It Gose Down Easy at Thirsty Street
Head Downtown for a Slightly Sour Gose
If you’re a fan of beer, then you probably know about the various styles. You know about IPA’s, Scotch Ales, Ambers, Stouts, Porters, Wheat beers, and the like. You can probably get a good sense of what a beer is like based just on the style alone. A style is creeping in that has been around for a long time, but hasn’t hit popularity like some of the others.
We’re talking about the Gose style of beer.
A Brief History of Gose
Back in the 1800’s, some brewers in the town of Goslar, Germany discovered a new way to make beer. Using some malted wheat and some malted barley, they combined yeast with a little bit of bacteria creating a slightly sour, lightly spiced beer. It was designed to be at thirst quencher (much like the Radler style which is simply beer with lemonade), and the ABV kept low in order to prevent you from getting knee walking drunk on a hot afternoon.
The Gander Gose at Thirsty Street
The Gander Gose, Thirsty Street’s representation of this beer, is true to style. A slight variation on their signature sour beers, it’s a beer for those that don’t want to fully commit to the sours, but want to branch out from the more traditional types.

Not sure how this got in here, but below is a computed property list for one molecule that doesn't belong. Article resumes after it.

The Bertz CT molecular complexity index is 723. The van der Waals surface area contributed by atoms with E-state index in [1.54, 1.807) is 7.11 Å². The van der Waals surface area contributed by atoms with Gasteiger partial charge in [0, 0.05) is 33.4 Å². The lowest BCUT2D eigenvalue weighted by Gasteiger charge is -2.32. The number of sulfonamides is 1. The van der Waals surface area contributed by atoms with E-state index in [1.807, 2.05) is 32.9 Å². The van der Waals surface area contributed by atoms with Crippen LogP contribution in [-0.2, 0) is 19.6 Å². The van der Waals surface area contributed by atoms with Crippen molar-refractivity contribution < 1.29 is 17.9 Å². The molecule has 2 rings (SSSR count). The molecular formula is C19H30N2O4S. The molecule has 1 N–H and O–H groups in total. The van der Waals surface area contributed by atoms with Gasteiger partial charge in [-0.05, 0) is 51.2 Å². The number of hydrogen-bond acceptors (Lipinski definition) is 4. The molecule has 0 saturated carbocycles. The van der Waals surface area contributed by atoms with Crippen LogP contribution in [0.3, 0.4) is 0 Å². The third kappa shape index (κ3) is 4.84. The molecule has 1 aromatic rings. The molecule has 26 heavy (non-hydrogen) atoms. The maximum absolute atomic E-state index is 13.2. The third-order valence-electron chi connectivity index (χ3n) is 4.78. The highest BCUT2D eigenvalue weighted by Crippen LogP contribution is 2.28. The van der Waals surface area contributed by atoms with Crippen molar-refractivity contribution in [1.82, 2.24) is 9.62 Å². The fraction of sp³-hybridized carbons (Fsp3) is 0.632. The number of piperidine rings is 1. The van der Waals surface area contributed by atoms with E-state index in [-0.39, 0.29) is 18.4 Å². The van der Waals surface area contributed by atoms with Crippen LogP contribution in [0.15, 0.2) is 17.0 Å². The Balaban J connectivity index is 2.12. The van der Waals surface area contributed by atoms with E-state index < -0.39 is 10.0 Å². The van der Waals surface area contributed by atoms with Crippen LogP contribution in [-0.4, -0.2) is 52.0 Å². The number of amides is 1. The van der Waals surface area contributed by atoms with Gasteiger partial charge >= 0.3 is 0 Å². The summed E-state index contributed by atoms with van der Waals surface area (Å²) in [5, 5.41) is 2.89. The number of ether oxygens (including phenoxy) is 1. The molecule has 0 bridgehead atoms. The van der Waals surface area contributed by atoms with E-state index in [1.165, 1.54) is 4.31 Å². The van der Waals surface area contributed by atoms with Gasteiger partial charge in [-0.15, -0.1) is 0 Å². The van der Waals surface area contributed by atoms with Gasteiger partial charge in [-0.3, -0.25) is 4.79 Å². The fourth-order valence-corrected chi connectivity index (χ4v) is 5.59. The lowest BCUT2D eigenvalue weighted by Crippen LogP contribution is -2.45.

You will notice it’s slightly hazy, that’s due to the malted wheat used to brew it. A big sniff won’t pick up on any hops, or at least very few. You might get a little bit of a lemon or citrus scent.
Before your first sip, be prepared for tartness. My first foray into the gose style caught me off guard. You will pick up on some of the wheat beer characteristics, the sour lemon tastes (not caused by lemon, but rather by the bacteria souring), and a little bit of a saltiness. The original recipes from Germany were salty due to the water used, most made today are salted afterward.
The beer is just 4.2%, not quite a session (defined as under 4%, but many brewers now use 5% as the standard) ale, but still low enough that you can have a few pints over an extended period of time and feel little more than a buzz. Perfect if you want to take home a growler on one of these hot afternoons. It’s thirst quenching and an easy drinking beer.
Drink With Me
Thirsty Street has dived into the world of sour beers lately. Most are remarkably well crafted and if you’re keen on sour beers, they’re delightful. But the problem is that most people aren’t real keen on sour beers. There are the flagship ales that are regularly on the menu, but for those that want to venture outside of their comfort zone, but not entirely too far outside of their comfort zone, The Gander Gose is a great option. It’s well crafted, not overly sour, and it gose down easy.